According to this reading, God did not accept Moshe and Aharon’s prayer. His response was to issue His next command – to warn the people to keep a distance from the area where the ground would open to devour Datan and Aviram. Although Moshe and Aharon pleaded to God to spare the 250 men who were lured by Korach, God rejected their prayer and decided to punish these men, holding them accountable for their actions despite the fact that they were misled by Korach’s rhetoric against Moshe and Aharon.
Parashat Korach begins with the challenge mounted by Korach and his followers against Moshe, demanding the privileges of the priesthood, which were reserved for Aharon and his descendants. Moshe responded by proposing a “contest” of sorts, whereby Aharon and Korach’s group would all offer incense, and the one whose offering was accepted would be determined to be the individual chosen as the kohen gadol. Korach’s 250 followers agreed, and, tragically, they were killed by a miraculous fire that erupted after they brought their incense offerings (16:35).
Rashi (16:6), citing the Midrash Tanchuma, relates that Moshe gave a more elaborate response to Korach and his followers than that which appears in the Torah. He explained to them, “Among other nations, there are many rituals and many priests, and they do not all assemble in a single building. But we only have one God, one ark, one Torah, one altar, and one high priest. You are 250 people seeking the high priesthood. I, too, want this!”
The point Moshe was making according to this Midrashic account is clear – that unlike other ancient religions, Am Yisrael had only one kohen gadol, and thus 250 men cannot all earn this special role. We might wonder, though, why Moshe added, “I, too, want this.” Of what relevance is this point to the message Moshe was conveying – that Am Yisrael has only a single kohen gadol?
Perhaps, Moshe was expressing to Korach’s group that desiring additional opportunities to serve God is in itself admirable. Korach and his cohorts might have argued, or thought to argue, that accepting the status quo, whereby they were barred from the priestly duties, would bespeak an attitude of apathy and complacency. They likely saw themselves as displaying greater piety and religious passion than the rest of the nation, who felt comfortable being excluded from the rituals of the Mishkan. And it is to this perspective, perhaps, that Moshe responded by revealing that “I, too, want this.” The passion and fervor displayed by the rebels was noble, and was felt even by Moshe himself. However, this did not make their argument correct. Although we are encouraged to energetically and enthusiastically seek to expand our current “repertoire” of mitzvot and find more opportunities to serve the Almighty, we must accept the limits on those opportunities. Not every inherently good deed is necessarily for us to perform. All mitzvot are subject to certain parameters and guidelines, and thus not all mitzvot are necessarily appropriate for all people at all times. Accepting these restrictions in no way reflects laziness, indifference or complacency. We are to constantly be seeking to grow in our religious devotion and discover new ways to serve God and to contribute to Am Yisrael and the world – but while recognizing and respecting the limits that restrict us, and finding the channels of avodat Hashem that are appropriate and suited for us.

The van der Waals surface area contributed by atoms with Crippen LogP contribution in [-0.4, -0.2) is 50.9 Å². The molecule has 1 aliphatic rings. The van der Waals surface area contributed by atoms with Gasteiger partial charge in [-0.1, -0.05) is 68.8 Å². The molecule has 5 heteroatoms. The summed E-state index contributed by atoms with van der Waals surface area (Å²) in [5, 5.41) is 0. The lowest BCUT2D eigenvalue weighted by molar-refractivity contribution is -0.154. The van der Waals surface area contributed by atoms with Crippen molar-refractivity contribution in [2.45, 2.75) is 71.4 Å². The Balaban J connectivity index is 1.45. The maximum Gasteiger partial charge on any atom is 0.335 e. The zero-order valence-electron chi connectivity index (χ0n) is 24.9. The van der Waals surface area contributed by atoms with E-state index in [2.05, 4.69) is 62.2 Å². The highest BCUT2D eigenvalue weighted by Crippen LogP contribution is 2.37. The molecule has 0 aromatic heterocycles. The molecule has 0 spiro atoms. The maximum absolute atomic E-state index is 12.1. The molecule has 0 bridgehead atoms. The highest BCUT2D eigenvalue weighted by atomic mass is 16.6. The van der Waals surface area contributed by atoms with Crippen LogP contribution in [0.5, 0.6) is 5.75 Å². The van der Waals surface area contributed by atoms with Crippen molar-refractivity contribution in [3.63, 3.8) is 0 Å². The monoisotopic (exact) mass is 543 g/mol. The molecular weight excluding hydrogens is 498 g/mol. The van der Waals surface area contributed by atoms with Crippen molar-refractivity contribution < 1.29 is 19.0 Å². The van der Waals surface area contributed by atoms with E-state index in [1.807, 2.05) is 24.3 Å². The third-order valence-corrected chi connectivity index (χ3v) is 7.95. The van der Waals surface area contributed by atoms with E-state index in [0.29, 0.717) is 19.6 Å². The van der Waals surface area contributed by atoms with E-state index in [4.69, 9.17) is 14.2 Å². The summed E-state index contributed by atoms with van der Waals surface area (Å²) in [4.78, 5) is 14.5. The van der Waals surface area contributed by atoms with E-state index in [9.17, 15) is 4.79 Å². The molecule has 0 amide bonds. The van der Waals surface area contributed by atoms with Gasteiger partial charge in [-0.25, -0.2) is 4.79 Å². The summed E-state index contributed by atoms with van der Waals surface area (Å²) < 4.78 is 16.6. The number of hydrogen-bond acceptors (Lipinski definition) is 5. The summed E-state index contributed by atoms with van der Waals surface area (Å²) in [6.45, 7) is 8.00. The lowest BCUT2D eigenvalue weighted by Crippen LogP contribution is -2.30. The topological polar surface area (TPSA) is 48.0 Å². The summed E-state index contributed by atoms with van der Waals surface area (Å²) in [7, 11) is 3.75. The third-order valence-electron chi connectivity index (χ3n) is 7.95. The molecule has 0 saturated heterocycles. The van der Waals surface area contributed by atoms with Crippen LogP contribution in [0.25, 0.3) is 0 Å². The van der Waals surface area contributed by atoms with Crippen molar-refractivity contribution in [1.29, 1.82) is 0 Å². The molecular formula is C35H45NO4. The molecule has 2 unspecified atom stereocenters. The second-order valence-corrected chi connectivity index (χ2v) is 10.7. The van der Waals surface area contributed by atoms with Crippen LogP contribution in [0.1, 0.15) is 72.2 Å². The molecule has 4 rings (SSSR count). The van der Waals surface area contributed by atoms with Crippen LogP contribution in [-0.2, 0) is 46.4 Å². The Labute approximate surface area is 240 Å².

Rashi, commenting on the story of Korach’s uprising against Moshe (16:7), cites the question posed by the Midrash Tanchuma: “Korach, who was intelligent – what did he see [that led him] to this foolishness?” The Midrash’s answer, as Rashi writes, is “eino hita’ato” – “his eye misled him.” Korach prophetically foresaw that his descendants would include the great prophet Shmuel, as well as Leviyim who led the singing in the Beit Ha-mikdash. He thus said to himself, “Is it possible that all this greatness will emerge from me in the future, and I will remain silent?!” And so he proceeded to demand a more prestigious status.
The Midrash’s comments should perhaps be read in the light of the famous proverb, “Eizehu chakham, ha-ro’eh et ha-nolad” – “Who is wise? He who foresees the outcome” (Tamid 32a). One of the signs of wisdom is the ability to anticipate long-term results and consequences, as opposed to viewing things from a narrow, short-sighted perspective, seeing only the present moment. Korach, the Midrash observes, was a wise man, and so we would have expected him to foresee the catastrophic consequences of his uprising against Moshe. The Midrash thus explains that it was precisely Korach’s long-range vision that misled him – he looked well into the future, and saw the greatness of his descendants, which prompted him to take action and assert himself beyond the status to which he was presently entitled.